In Principle 5 we shared how the only way to win an argument is by not having one.

Principle 6 advises us to:

Praise the slightest and every improvement. Be hearty in your approbation, and lavish in your praise.

I just returned from a week of training with current and former Navy Seals. Among the lessons imparted was how to build a fire. As every Boy (and Girl) Scout knows, any campfire begins with a spark that ignites a tinder box to create an ember, and to which increasingly robust fuel is added. It can be a subtle and painstaking process to create a sustainable flame. Place too much (or wet) fuel on a fledgling flame, and you may well snuff it out permanently.

A person’s self image and confidence are like the flame that craves fuel to build itself into a roaring, self sustaining source of energy. Too little positive (or any negative) feedback risks extinguishing the flame. Too much praise at once can seem inauthentic and yield the opposite effect.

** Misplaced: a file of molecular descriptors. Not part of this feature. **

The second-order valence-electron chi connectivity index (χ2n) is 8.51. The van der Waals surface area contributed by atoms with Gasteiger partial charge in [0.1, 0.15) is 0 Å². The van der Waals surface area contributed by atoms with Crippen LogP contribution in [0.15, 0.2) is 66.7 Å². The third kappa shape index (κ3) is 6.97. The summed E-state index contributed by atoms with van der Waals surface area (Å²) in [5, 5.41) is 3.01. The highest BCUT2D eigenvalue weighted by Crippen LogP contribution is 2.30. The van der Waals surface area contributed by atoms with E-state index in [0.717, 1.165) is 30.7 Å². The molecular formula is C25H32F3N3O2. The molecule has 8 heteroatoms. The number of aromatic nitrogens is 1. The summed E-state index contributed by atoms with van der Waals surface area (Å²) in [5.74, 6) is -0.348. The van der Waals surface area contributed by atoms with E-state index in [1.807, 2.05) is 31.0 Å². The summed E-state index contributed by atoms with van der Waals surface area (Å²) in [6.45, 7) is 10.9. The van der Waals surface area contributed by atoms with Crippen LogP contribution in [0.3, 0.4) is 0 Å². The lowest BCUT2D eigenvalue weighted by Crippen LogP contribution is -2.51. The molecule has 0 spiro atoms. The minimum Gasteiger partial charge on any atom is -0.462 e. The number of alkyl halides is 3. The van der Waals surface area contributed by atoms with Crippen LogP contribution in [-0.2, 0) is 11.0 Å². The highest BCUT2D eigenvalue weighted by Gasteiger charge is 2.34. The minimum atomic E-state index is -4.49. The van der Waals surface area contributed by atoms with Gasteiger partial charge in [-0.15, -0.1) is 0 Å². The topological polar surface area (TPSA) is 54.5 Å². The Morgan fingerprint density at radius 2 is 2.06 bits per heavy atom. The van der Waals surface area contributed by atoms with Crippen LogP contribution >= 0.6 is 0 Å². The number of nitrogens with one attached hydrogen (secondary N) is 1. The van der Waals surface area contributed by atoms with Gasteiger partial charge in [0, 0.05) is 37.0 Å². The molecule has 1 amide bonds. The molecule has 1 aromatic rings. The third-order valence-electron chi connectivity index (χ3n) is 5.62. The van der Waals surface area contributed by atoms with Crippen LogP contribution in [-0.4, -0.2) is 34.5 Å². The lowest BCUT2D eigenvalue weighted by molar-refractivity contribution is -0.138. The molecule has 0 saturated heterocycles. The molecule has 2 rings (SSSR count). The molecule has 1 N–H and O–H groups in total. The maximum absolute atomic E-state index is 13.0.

The rate at which praise is given depends upon the situation and the person, and is where the art of influencing people comes in.

Those who can sift through the criticism to glean and share that small kernel of sincere praise possesses an invaluable skill, that is, in my opinion, the essence of true leadership.

Stay tuned for Principle 7, which is to:

Give the other person a fine reputation to live up to.

by Danny Bobrow

 
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